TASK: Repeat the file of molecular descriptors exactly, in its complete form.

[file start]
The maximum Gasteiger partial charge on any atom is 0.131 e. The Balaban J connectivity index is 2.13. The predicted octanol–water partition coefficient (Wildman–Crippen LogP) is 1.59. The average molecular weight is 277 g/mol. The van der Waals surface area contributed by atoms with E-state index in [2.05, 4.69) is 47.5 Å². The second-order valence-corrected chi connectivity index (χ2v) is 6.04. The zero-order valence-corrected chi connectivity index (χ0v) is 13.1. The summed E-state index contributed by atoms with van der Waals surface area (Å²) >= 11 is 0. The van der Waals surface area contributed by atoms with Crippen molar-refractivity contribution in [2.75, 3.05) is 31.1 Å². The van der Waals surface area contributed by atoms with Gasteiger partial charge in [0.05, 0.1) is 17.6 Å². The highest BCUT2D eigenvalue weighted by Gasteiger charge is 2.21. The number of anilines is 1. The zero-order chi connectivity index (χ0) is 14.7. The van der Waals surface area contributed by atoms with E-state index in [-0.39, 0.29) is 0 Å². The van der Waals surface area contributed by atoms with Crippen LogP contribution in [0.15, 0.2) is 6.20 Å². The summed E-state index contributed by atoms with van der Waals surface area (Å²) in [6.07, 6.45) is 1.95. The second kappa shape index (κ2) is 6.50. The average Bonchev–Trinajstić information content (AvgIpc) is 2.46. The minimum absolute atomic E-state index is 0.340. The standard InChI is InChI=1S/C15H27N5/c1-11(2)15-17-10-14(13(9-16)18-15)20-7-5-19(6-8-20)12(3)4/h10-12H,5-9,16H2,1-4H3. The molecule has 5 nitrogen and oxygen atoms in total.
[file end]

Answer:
The maximum Gasteiger partial charge on any atom is 0.131 e. The Balaban J connectivity index is 2.13. The predicted octanol–water partition coefficient (Wildman–Crippen LogP) is 1.59. The average molecular weight is 277 g/mol. The van der Waals surface area contributed by atoms with E-state index in [2.05, 4.69) is 47.5 Å². The second-order valence-corrected chi connectivity index (χ2v) is 6.04. The zero-order valence-corrected chi connectivity index (χ0v) is 13.1. The summed E-state index contributed by atoms with van der Waals surface area (Å²) >= 11 is 0. The van der Waals surface area contributed by atoms with Crippen molar-refractivity contribution in [2.75, 3.05) is 31.1 Å². The van der Waals surface area contributed by atoms with Gasteiger partial charge in [0.05, 0.1) is 17.6 Å². The highest BCUT2D eigenvalue weighted by Gasteiger charge is 2.21. The number of anilines is 1. The zero-order chi connectivity index (χ0) is 14.7. The van der Waals surface area contributed by atoms with E-state index in [-0.39, 0.29) is 0 Å². The van der Waals surface area contributed by atoms with Crippen LogP contribution in [0.15, 0.2) is 6.20 Å². The summed E-state index contributed by atoms with van der Waals surface area (Å²) in [6.07, 6.45) is 1.95. The second kappa shape index (κ2) is 6.50. The average Bonchev–Trinajstić information content (AvgIpc) is 2.46. The minimum absolute atomic E-state index is 0.340. The standard InChI is InChI=1S/C15H27N5/c1-11(2)15-17-10-14(13(9-16)18-15)20-7-5-19(6-8-20)12(3)4/h10-12H,5-9,16H2,1-4H3. The molecule has 5 nitrogen and oxygen atoms in total.